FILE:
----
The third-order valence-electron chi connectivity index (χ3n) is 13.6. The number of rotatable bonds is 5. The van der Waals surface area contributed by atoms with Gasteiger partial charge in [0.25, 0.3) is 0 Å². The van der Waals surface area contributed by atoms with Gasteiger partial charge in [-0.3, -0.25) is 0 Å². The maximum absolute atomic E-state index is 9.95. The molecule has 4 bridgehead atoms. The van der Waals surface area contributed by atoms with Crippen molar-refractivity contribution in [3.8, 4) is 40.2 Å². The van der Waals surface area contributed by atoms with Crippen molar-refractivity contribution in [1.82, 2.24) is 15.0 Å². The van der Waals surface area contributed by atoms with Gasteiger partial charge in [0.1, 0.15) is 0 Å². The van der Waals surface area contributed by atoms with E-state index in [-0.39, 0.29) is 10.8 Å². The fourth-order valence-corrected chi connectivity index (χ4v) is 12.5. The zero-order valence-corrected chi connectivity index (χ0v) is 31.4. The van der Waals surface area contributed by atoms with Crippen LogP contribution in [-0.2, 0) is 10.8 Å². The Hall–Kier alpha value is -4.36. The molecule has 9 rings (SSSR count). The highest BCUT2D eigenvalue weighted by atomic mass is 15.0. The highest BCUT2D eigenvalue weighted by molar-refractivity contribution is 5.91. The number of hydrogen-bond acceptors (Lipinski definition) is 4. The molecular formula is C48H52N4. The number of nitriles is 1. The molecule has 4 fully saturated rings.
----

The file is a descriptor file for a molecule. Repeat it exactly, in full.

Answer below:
The third-order valence-electron chi connectivity index (χ3n) is 13.6. The number of rotatable bonds is 5. The van der Waals surface area contributed by atoms with Gasteiger partial charge in [0.25, 0.3) is 0 Å². The van der Waals surface area contributed by atoms with Gasteiger partial charge in [-0.3, -0.25) is 0 Å². The maximum absolute atomic E-state index is 9.95. The molecule has 4 bridgehead atoms. The van der Waals surface area contributed by atoms with Crippen molar-refractivity contribution in [3.8, 4) is 40.2 Å². The van der Waals surface area contributed by atoms with Crippen molar-refractivity contribution in [1.82, 2.24) is 15.0 Å². The van der Waals surface area contributed by atoms with Gasteiger partial charge in [0.1, 0.15) is 0 Å². The van der Waals surface area contributed by atoms with E-state index in [-0.39, 0.29) is 10.8 Å². The fourth-order valence-corrected chi connectivity index (χ4v) is 12.5. The zero-order valence-corrected chi connectivity index (χ0v) is 31.4. The van der Waals surface area contributed by atoms with Crippen LogP contribution in [-0.2, 0) is 10.8 Å². The Hall–Kier alpha value is -4.36. The molecule has 9 rings (SSSR count). The highest BCUT2D eigenvalue weighted by atomic mass is 15.0. The highest BCUT2D eigenvalue weighted by molar-refractivity contribution is 5.91. The number of hydrogen-bond acceptors (Lipinski definition) is 4. The molecular formula is C48H52N4. The number of nitriles is 1. The molecule has 4 fully saturated rings.